Summer SAVY Session 6, Day 1, Conservation Paleobiology
Welcome to Conservation Paleobiology! What an exciting community of students we have gathered together this year. I am so excited to get to know everyone in the class and come together to learn about the amazing tools that paleontologists use to decode the fossil record.
Today, we started out by getting to know one another through introductions. Students told us their names, where they were from, and an interesting fact about themselves. It is amazing to hear about the neat places our students have lived and the interesting people that they have met. We have a lot of students who are interested in science, reading, and the nature of life. What a great group!
Before we dove into the material, I wanted to know what students already know about Conservation and about Paleobiology. As an instructor, this helps me understand what students already know, what they don’t know yet, and what misconceptions they might have about the field. To that end, I instructed students to complete a concept map detailing everything they know about the field. Learn more about concept maps, the science behind their efficacy, and how they can be used in the classroom at Vanderbilt’s Center for Teaching here: Active Learning | Center for Teaching | Vanderbilt University.
Next, I provided an overview of Conservation Paleobiology and introduced the unique question that this course seeks to address: How does the paleontological record provide a unique perspective into modern conservation theory? We will spend the next four days familiarizing ourselves with the nature of the fossil record and the tools that paleontologists use to answer this question. First, however, we need to understand how the field draws from the disciplines of geology, biology, anatomy, ecology, chemistry, and data science to answer broad questions. I had students define each field, including potential strengths and weaknesses when it came to understanding the fossil record. We then shared these definitions to the rest of the class.
After lunch, students interrogated the question of just how “old” is old? It’s easy for us to talk about “ancient life” and “fossils” but it’s quite another thing to see these events born out on a familiar comparative baseline. Thus, we had an active learning activity where students translated the timing of past events (e.g., extinction of the dinosaurs; emergence of eukaryotic cells; the building of the Appalachian Mountains) into distances along a frame of reference of their choosing. Students chose the length of time in a day, the number of pages in the first Harry Potter book, and the distance around the equator, for example. Students came to see that much of Earth’s visible history is remarkably close to where we are now. One student remarked that, if Earth history equaled a typical school day, the dinosaurs only go extinct 15 minutes before departure!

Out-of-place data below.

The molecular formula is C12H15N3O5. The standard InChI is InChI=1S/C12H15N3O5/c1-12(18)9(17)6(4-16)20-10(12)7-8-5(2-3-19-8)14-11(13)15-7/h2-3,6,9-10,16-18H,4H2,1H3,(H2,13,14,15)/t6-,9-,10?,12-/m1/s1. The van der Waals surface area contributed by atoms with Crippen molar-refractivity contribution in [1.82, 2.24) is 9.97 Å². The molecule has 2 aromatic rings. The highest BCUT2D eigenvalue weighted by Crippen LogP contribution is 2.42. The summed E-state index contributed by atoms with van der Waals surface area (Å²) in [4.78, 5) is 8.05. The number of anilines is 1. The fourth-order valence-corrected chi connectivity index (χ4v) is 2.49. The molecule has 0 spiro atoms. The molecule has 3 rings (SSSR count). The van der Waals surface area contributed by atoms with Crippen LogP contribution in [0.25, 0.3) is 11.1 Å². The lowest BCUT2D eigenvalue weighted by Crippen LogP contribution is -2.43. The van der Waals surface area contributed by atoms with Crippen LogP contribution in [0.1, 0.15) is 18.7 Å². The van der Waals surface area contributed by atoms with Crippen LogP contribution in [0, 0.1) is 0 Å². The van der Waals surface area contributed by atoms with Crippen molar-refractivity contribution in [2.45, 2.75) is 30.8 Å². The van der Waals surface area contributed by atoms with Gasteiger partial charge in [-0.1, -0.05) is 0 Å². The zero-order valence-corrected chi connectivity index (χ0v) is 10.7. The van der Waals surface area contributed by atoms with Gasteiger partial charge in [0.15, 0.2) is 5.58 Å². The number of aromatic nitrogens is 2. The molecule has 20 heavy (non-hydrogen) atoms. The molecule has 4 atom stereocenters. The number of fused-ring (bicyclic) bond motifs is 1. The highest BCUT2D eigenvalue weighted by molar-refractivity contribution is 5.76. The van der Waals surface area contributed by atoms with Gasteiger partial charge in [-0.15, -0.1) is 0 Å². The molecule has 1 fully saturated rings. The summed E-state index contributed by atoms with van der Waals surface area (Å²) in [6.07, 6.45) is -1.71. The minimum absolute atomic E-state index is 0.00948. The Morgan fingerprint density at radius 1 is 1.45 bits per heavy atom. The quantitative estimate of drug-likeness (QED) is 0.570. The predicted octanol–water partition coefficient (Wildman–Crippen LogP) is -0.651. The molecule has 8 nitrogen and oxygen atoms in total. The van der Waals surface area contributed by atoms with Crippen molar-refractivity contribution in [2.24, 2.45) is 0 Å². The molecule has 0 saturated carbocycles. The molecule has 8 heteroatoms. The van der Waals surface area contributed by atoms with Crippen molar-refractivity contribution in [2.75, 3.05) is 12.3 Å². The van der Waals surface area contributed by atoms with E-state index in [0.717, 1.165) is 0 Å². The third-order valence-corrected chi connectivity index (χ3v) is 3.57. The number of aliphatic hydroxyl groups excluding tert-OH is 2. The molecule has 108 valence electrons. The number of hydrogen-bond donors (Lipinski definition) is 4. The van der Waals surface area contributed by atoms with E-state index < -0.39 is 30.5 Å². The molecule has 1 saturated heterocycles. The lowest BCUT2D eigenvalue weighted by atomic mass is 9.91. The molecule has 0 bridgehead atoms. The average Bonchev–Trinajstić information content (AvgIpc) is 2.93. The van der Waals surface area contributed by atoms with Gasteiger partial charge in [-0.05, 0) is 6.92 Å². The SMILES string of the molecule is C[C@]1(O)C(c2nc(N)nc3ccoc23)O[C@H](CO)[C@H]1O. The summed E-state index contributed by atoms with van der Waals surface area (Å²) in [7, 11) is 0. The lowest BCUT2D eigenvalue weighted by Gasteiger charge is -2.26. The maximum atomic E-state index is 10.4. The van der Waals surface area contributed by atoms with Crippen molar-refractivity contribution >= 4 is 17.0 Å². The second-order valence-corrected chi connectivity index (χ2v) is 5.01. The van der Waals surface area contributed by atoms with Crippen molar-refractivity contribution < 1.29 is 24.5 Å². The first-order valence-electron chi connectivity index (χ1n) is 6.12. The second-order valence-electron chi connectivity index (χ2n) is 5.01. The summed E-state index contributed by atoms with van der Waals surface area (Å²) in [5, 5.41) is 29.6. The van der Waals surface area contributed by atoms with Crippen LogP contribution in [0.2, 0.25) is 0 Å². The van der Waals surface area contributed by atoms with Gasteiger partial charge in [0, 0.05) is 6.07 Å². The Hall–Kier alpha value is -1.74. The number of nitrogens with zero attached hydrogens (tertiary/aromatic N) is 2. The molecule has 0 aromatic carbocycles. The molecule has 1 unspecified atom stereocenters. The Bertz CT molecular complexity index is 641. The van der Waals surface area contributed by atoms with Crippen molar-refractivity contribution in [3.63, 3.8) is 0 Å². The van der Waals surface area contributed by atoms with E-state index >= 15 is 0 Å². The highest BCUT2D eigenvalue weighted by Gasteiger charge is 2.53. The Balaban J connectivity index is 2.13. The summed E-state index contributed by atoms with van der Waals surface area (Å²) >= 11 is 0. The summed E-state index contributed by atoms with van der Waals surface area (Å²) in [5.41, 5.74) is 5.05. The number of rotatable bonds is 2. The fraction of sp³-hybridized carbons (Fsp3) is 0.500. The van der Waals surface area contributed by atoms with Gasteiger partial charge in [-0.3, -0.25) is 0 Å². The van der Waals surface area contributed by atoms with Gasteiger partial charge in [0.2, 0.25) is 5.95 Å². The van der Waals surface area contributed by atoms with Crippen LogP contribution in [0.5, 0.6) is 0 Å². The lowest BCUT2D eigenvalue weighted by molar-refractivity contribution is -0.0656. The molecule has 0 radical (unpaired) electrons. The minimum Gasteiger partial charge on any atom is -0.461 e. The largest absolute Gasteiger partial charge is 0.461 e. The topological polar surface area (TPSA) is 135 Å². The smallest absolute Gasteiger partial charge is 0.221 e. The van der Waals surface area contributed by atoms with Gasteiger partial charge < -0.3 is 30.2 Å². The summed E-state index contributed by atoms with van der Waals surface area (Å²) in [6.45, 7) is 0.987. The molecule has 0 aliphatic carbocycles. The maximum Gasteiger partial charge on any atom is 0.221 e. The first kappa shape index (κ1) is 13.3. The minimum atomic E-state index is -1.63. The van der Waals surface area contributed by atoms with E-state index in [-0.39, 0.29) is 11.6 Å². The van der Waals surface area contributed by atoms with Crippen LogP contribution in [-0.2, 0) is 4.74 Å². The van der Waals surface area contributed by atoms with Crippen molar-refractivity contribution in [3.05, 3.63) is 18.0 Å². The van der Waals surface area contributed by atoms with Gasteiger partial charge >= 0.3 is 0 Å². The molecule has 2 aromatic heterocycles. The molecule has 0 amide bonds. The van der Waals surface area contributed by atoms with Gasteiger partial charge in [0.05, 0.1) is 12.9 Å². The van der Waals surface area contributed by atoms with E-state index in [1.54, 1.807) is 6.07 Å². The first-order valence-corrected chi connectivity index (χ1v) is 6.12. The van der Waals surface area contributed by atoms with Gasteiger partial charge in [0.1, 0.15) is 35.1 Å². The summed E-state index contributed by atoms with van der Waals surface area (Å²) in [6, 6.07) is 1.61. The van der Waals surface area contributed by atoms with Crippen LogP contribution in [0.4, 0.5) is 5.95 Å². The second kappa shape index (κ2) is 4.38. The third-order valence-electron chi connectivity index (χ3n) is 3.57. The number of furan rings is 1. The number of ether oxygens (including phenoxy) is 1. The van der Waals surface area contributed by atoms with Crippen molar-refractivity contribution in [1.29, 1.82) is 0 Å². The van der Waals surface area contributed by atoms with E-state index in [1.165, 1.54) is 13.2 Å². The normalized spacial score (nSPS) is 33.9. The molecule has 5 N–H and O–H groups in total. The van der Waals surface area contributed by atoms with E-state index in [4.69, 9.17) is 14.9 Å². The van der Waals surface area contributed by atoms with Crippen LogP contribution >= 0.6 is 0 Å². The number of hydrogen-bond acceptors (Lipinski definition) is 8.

Finally, it is important for students to be able to read scientific articles to understand how scientists communicate to one another and to the public. Thus, we engaged in structured reading of the article by Gregoy Dietl and colleagues, “Conservation Paleobiology: Leveraging Knowledge of the Past to Inform Conservation and Restoration.” This article is a review article explaining the current state of Conservation Paleobiology. This paper was quite dense, so I gave students homework tonight to read a specific section. They will report on their findings tomorrow.
Thank you for entrusting your children with us here at the Summer Academy at Vanderbilt for the Young. I look forward to a wonderful week together!
Dr. Gregory Smith